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There are two strings in a program. Each of them contains a path to some file or folder. How can I check in C++ whether these paths are to the same file/folder? Can I use the Windows API to do this?

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wcscmp not good enough for you ? –  SS 'Kain' Jul 12 '11 at 10:01
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@SS 'Kain': Think about relative filenames. For example "..\..\date\file.dat" could mean the same as "..\file.dat" –  Nobody Jul 12 '11 at 10:09
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@SS: Perhaps the fact that wcscmp does not do what the OP has indicated that he's trying to do, might be a bit of a blocker there. –  Lightness Races in Orbit Jul 12 '11 at 10:09
    
stackoverflow.com/questions/4637486/… may help here. –  Lightness Races in Orbit Jul 12 '11 at 10:12
    
He didn't specify that those could be relative paths, so I acted instinctively, sorry for that, anyways '_wcsicmp' would do a much better job than my originally proposed function :) –  SS 'Kain' Jul 12 '11 at 10:15

5 Answers 5

You might use Boost Filesystem.

It has the added weight of being cross-platform; this is obviously also a potential advantage. Note the bolded API reference below in case you want to check it out: GetFileInformationByHandle.

equivalent

bool equivalent(const path& p1, const path& p2);
bool equivalent(const path& p1, const path& p2, system::error_code& ec);

Effects: Determines file_status s1 and s2, as if by status(p1) and status(p2), respectively.

Returns: true, if sf1 == sf2 and p1 and p2 resolve to the same file system entity, else false.

Two paths are considered to resolve to the same file system entity if two candidate entities reside on the same device at the same location. This is determined as if by the values of the POSIX stat structure, obtained as if by stat() for the two paths, having equal st_dev values and equal st_ino values.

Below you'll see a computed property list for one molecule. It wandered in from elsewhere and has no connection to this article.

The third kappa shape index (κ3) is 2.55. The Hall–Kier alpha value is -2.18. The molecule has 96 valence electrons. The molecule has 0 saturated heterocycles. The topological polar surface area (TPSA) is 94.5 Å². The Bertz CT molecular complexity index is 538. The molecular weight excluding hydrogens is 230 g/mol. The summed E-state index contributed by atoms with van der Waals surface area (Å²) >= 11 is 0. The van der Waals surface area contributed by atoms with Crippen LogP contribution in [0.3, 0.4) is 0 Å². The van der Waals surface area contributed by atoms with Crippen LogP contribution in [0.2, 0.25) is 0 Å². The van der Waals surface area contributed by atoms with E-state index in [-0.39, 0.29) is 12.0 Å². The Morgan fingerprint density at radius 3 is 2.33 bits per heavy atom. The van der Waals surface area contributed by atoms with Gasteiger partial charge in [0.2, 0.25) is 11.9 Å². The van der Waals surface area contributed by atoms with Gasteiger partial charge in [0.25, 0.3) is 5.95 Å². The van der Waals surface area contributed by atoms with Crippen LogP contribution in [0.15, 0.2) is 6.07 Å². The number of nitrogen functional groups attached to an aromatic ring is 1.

[Note: POSIX requires that "st_dev must be unique within a Local Area Network". Conservative POSIX implementations may also wish to check for equal st_size and st_mtime values. Windows implementations may use GetFileInformationByHandle() as a surrogate for stat(), and consider "same" to be equal values for dwVolumeSerialNumber, nFileIndexHigh, nFileIndexLow, nFileSizeHigh, nFileSizeLow, ftLastWriteTime.dwLowDateTime, and ftLastWriteTime.dwHighDateTime. -- end note]

Throws: filesystem_error if (!exists(s1) && !exists(s2)) || (is_other(s1) && is_other(s2)), otherwise as specified in Error reporting.

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+1: Lovely jubbly. –  Lightness Races in Orbit Jul 12 '11 at 10:19

Check out GetFullPathName: http://msdn.microsoft.com/en-us/library/aa364963(v=vs.85).aspx

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Or PathCanonicalize msdn.microsoft.com/en-us/library/bb773569(VS.85).aspx –  Alex K. Jul 12 '11 at 10:52
    
GetFullPathName does not convert the specified file name, only the path. So you still have to deal with the filename which could not only have case differences, but could be a short name (thisismyfile.txt and THISIS~1.TXT) –  IronMensan Jul 12 '11 at 18:06

You might be looking for GetFinalPathNameByHandle(hFile, outPath, outSize, FILE_NAME_NORMALIZED | VOLUME_NAME_GUID)

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Convert the path strings to PIDLs using IShellFolder::ParseDisplayName(), SHParseDisplayName(), or ILCreateFromPath(), then compare the PIDLs to each other using IShellFolder::CompareIDs() or ILIsEqual().

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You can use substr of the String library. First, you have to put #include for call substr correctly. Look at this link: http://www.cplusplus.com/reference/string/string/substr/

Good luck

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String munging != file system logic (hardlinks, symlinks, UNC paths, mapped drive letters, case insensitivity...) –  sehe Jul 12 '11 at 10:00
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And cplusplus.com is a horrendous resource. Let's not recommend its use. –  Lightness Races in Orbit Jul 12 '11 at 10:01
    
@Tomalak: what do you use (except bookshelves)? –  sehe Jul 12 '11 at 10:09
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@sehe: I recommend these resources. –  Lightness Races in Orbit Jul 12 '11 at 10:10
    
Oh, I forget relative paths, embedded `..\..` and special devices. Maybe more –  sehe Jul 12 '11 at 10:10

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